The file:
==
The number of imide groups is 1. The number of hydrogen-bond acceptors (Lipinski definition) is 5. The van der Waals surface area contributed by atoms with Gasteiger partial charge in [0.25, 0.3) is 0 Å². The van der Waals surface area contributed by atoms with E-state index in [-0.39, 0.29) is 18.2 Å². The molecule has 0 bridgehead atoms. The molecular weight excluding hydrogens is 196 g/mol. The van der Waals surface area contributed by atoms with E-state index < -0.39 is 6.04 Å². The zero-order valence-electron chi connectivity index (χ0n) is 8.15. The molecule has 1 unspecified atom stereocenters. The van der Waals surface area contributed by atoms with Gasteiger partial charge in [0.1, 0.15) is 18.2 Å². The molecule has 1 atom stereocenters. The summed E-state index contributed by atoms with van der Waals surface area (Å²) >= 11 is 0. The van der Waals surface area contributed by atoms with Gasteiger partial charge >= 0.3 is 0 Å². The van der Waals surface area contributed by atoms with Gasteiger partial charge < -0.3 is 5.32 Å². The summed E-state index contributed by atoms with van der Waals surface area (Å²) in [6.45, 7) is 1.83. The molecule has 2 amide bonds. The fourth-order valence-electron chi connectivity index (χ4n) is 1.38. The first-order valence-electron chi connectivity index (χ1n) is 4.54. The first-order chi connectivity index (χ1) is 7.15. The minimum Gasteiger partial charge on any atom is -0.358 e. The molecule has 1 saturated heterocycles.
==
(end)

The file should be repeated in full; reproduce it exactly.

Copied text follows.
The number of imide groups is 1. The number of hydrogen-bond acceptors (Lipinski definition) is 5. The van der Waals surface area contributed by atoms with Gasteiger partial charge in [0.25, 0.3) is 0 Å². The van der Waals surface area contributed by atoms with E-state index in [-0.39, 0.29) is 18.2 Å². The molecule has 0 bridgehead atoms. The molecular weight excluding hydrogens is 196 g/mol. The van der Waals surface area contributed by atoms with E-state index < -0.39 is 6.04 Å². The zero-order valence-electron chi connectivity index (χ0n) is 8.15. The molecule has 1 unspecified atom stereocenters. The van der Waals surface area contributed by atoms with Gasteiger partial charge in [0.1, 0.15) is 18.2 Å². The molecule has 1 atom stereocenters. The summed E-state index contributed by atoms with van der Waals surface area (Å²) >= 11 is 0. The van der Waals surface area contributed by atoms with Gasteiger partial charge >= 0.3 is 0 Å². The van der Waals surface area contributed by atoms with Gasteiger partial charge < -0.3 is 5.32 Å². The summed E-state index contributed by atoms with van der Waals surface area (Å²) in [6.45, 7) is 1.83. The molecule has 2 amide bonds. The fourth-order valence-electron chi connectivity index (χ4n) is 1.38. The first-order valence-electron chi connectivity index (χ1n) is 4.54. The first-order chi connectivity index (χ1) is 7.15. The minimum Gasteiger partial charge on any atom is -0.358 e. The molecule has 1 saturated heterocycles.